· The beginning - is there a beginning? And if there is a beginning, there must be an ending. Right? That which has a cause must end. If I have cancer, the cause is the disease, I must be operated on, then that would be the end of it or it would kill me. Right? Wherever there is a cause there must be an end. That's a law, that's natural. So is there a causation at all for the creation of man, the creation of all this way of life? You understand my question? Is there a beginning of all this? How are we going to find out?
Religions have said there is god - god is the beginning and the end of all things. That's a very easy way of solving the problem. The Hindus have said it in one way, perhaps the Buddhists too, and Christianity said, god. Only the fundamental belief - man has been created four thousand five hundred years ago. Right? It seems rather absurd because four thousand five hundred years ago, the Egyptians invented the calendar, which means they must have been extraordinarily advanced, and so on. And if you are a fundamentalist, then you'll get angry with what is being said. And I hope none of us are any kind of fundamentalist.
So what is creation? Not the painter who creates the picture, not the poet, not the man who makes something out of marble. Those are all things manifested. Right? Is there something which is not manifest? Is there something, because it is not manifested, that thing has no beginning and no end? That which is manifested has a beginning, has an end. Right? We are the manifestations, aren't we? Not of divine something or other, we are the result. We are the result of thousands of years of so-called evolution, growth, development, and we also come to an end. That which is manifested can always be destroyed. But that which is not, has no time. Right?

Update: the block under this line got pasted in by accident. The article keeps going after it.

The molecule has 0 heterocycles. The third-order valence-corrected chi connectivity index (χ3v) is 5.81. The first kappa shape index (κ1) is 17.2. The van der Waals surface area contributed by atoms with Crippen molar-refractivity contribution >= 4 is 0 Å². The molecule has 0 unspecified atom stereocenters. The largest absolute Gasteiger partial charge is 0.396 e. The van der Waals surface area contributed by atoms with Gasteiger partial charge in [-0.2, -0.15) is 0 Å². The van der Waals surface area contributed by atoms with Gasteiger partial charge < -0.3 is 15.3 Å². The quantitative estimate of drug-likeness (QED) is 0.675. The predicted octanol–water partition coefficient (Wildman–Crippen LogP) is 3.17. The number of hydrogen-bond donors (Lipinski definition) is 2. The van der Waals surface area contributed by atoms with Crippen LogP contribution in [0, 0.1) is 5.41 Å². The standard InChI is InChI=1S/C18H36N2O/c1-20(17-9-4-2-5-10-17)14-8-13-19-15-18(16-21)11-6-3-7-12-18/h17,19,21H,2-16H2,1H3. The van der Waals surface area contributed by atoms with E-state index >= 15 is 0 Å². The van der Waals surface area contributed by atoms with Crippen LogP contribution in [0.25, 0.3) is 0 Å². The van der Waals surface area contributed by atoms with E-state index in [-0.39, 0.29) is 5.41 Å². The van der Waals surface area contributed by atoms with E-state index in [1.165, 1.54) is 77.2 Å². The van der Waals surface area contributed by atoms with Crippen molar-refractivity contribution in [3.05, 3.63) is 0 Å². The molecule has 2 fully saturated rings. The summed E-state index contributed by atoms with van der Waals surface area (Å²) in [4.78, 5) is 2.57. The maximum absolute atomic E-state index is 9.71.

Now we are asking is there such a thing as something beyond all time? This has been the enquiry of philosophers, scientists, and religious people - to find out that which is beyond the measure of man, which is beyond time. Because if one can find, come, discover that, or see that, that is immortality. Right? That's beyond death…. You see this man has really sought, in various ways, in different parts of the world, through different beliefs. Because when one's discovered that, or realised that, life then has no beginning and no end. Therefore it is beyond all concepts, beyond all hope. Do you follow? It is something immense.
· After the rise of the ‘I’-thought there is the false identification of the ‘I’ with the body, the senses, the mind, etc. ‘I’ is wrongly associated with them and the true ‘I’ is lost sight of. In order to sift the pure ‘I’ from the contaminated ‘I’, this discarding is mentioned. But it does not mean exactly discarding of the non-self, it means the finding of the real Self. The real Self is the infinite ‘I’. That ‘I’ is perfection. It is eternal. It has no origin and no end. The other ‘I’ is born and also dies. It is impermanent. See to whom the changing thoughts belong. They will be found to arise after the ‘I’-thought. Hold the ‘I’-thought and they subside. Trace back the source of the ‘I’-thought. The Self alone will remain.
3. Be As You Are – Teachings of Sri Ramana Maharishi.